Mano en Mano assists individuals to connect with agencies that can help with legal concerns.  The Farmworker Unit of Pine Tree Legal Assistance specializes in providing legal services to agricultural workers.  Services are available to eligible farm workers whether they are migrants or whether they reside in Maine.  They focus on disputes with employers, denial of public benefits, substandard worker housing, workplace injury, wage violations, tax questions, medical care, questions about unemployment insurance, discrimination complaints, domestic violence, and inadequate drinking water or sanitary facilities at work or in worker housing.  The Immigrant Legal Advocacy Project has provided direct legal aid (free or low-fee), educational outreach, and systemic advocacy.

The Eastern Maine Development Corporation, a private non-profit organization,  has been overseeing the National Farmworker Jobs Program in Maine since 2009.  The farmworker program has been funded through the Employment and Training Administration Program of the U.S. Department of Labor. 

Christopher Huh, the Program Manager for the National Farmworker Job Programs in Maine, was kind enough to explain how the program provides workforce development services and assistance with training for eligible migrant and seasonal farmworkers. Training may include basic skills, high school equivalency preparation, approved trade schools, on-the-job training, or attendance at a community college.

The criteria for eligibility for the program is that the farm worker, who is of at least seventeen years of age and who is eligible to work in the United States, must have earned more than fifty percent of their income from agricultural labor in the past two years.  Qualifying farm work includes the harvesting or production of potatoes, blueberries, dairy, Christmas trees, maple syrup, and broccoli.  Other types of agricultural work may also qualify.

Unique Maine Farms only had the opportunity to visit farm operations that relied on the efforts of blueberry rakers, cauliflower and broccoli harvesters, and apple

pickers.  Migrant and seasonal workers can be found throughout the state in all types of farm jobs. They work long hours in challenging weather conditions.  Because many are desperate to accept any paying job that is available, they can become easy targets for exploitation.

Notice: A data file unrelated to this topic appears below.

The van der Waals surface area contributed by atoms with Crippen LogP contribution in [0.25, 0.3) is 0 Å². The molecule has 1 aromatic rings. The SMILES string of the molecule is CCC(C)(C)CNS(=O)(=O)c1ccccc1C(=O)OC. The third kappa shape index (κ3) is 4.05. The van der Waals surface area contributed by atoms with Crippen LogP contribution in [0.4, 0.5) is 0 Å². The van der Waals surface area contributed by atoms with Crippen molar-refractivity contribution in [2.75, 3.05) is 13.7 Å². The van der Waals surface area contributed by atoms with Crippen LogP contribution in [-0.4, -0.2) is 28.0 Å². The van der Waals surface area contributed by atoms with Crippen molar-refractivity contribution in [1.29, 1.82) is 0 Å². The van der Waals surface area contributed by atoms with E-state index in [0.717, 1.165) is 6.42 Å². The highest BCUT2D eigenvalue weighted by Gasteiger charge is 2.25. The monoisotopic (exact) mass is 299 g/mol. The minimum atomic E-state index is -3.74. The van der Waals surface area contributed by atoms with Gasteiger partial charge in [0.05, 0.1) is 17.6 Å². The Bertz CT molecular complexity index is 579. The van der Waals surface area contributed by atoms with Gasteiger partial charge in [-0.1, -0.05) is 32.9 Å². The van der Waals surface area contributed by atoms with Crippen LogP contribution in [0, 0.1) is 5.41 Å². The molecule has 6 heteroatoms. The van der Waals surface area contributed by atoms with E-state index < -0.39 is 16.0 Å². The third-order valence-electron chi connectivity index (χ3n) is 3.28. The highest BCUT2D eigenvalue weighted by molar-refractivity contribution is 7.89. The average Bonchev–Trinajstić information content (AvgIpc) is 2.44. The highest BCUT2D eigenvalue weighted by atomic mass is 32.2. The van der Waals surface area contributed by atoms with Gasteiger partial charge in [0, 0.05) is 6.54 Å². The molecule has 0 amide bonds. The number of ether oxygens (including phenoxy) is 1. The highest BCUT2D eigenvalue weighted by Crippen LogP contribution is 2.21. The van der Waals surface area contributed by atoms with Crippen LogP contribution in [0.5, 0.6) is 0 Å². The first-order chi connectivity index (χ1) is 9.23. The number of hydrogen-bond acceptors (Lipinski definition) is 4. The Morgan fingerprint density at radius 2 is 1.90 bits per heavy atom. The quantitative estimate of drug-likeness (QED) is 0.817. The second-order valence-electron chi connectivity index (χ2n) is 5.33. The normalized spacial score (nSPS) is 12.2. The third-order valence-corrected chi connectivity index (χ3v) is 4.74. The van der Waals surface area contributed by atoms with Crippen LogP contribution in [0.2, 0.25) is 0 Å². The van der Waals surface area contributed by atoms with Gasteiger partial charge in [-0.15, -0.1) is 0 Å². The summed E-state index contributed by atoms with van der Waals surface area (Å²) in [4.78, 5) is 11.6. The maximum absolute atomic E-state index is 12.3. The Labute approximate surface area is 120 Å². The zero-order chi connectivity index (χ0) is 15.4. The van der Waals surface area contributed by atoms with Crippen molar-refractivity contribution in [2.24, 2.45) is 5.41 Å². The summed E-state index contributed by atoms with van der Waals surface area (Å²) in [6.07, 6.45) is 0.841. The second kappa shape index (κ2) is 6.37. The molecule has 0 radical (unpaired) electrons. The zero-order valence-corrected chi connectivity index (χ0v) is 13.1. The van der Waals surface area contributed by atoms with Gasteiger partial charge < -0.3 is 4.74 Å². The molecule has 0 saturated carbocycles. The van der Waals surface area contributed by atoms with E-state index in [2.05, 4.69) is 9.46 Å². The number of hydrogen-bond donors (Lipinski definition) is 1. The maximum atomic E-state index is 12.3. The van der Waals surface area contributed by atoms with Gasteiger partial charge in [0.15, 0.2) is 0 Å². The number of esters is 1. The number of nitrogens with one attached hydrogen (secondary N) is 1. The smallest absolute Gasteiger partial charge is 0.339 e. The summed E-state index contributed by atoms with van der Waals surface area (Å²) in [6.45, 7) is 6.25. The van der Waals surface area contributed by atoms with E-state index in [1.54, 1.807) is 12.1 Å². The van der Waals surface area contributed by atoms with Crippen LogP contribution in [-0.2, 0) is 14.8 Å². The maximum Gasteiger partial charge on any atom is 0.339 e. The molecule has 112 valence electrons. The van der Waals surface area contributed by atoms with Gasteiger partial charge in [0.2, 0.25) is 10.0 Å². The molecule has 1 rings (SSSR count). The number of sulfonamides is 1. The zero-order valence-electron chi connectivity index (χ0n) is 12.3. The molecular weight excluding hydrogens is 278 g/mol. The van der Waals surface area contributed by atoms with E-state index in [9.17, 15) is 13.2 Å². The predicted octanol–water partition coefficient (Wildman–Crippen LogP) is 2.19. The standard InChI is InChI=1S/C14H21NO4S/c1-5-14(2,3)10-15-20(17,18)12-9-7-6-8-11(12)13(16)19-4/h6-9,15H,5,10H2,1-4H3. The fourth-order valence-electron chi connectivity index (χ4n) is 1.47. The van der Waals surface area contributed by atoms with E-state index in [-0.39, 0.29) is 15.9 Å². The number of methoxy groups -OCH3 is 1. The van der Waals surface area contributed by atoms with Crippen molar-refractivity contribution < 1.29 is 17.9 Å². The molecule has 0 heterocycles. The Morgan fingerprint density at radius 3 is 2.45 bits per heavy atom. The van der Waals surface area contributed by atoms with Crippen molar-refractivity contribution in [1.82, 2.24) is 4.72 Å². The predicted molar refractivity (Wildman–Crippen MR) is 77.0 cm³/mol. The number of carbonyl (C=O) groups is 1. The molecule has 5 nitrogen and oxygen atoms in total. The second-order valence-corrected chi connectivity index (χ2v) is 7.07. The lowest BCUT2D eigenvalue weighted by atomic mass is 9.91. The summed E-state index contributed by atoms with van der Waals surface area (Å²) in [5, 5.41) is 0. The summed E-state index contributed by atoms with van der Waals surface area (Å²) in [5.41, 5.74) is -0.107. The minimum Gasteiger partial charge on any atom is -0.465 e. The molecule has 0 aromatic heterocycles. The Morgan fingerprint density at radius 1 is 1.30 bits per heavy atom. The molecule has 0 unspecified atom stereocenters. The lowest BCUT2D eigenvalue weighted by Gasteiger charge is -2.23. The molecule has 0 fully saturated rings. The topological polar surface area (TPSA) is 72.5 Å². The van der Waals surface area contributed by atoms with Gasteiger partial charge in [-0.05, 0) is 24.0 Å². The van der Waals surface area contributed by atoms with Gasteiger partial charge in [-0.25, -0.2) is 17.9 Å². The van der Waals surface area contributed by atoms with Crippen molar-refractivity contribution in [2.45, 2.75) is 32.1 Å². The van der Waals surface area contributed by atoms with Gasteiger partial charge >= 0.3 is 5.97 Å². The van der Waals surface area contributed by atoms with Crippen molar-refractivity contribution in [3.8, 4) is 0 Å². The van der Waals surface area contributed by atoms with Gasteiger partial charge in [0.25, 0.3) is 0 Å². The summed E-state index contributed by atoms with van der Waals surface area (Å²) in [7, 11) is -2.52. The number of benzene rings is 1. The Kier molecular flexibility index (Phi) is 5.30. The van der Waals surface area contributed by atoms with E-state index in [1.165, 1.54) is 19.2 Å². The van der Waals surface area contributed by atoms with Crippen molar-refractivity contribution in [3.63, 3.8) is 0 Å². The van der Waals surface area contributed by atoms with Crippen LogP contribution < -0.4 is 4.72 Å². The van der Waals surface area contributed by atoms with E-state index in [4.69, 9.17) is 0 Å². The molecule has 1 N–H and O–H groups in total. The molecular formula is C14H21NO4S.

Over the years isolated stories of horrid working conditions and mistreatment have been reported.  The fact that migrant workers often have limited English proficiency and fear retribution and loss of employment for reporting abuse is certainly unsettling. Fortunately organizations like Pine Tree Legal and the Immigrant Legal Advocacy Program and the Maine Department of Labor are in existence.

A large percentage of farmworkers are living below the   poverty line.  Many travel from place to place 

following the crops.  Because of the circumstances of

their low income, often weak educational background, and resident status in many cases, they have found themselves in jobs that are often physically grueling and for which no one else applies.  When one has the opportunity to observe how capable and hardworking so many of them are, it is only fitting to see them recognized as important contributors to the Maine’s agricultural scene and most worthy of being profiled in the Unique Maine Farms’ project. 

If you have had the opportunity to observe Mexican or Honduran migrant workers showcasing their soccer skills at the Wyman’s Cup competition, or a young Haitian worker attending an evening literacy class, a young Hispanic father sending money back to his family in Texas, or the Jamaican workers singing to reggae music in the orchard while they are working, they serve as fitting examples of the exceptional perseverance and character of the migrant and seasonal farmworkers in our state.

The efforts of all the individuals and agencies working collaboratively to assist migrant and seasonal workers are, without a doubt,  a ray of hope for a population of farmworkers whose contributions to our food system are often overlooked, not fully appreciated, or totally misunderstood.  It is because of the efforts of so many migrant and seasonal farmworkers that we have access to quite a bit of the fresh food that is found on our tables.

High School Equivalency Program

                    Ian Yaffe

Executive Director of Mano en Mano

Photo courtesy of Maine Migrant Health Program

Photo courtesy of Maine Migrant Health Program

Photo courtesy of Wyman’s.

Photo by Tim Peters.

Photo courtesy of Wyman’s.

Photo by Tim Peters.

Photo of Wyman’s Cup soccer competition at the Wyman’s  blueberry harvest camp in Deblois.

Photo by Ed Flanagan.

Photo of Wyman’s Cup soccer competition at the Wyman’s  blueberry harvest camp in Deblois.

Photo by Ed Flanagan.

Ben Hummel of the Maine Migrant Health Program is pictured with Joanna Villa and Berta Lopez, two promotoras de salud who led a workshop on colorectal cancer at the Wyman’s blueberry harvest camp in Deblois.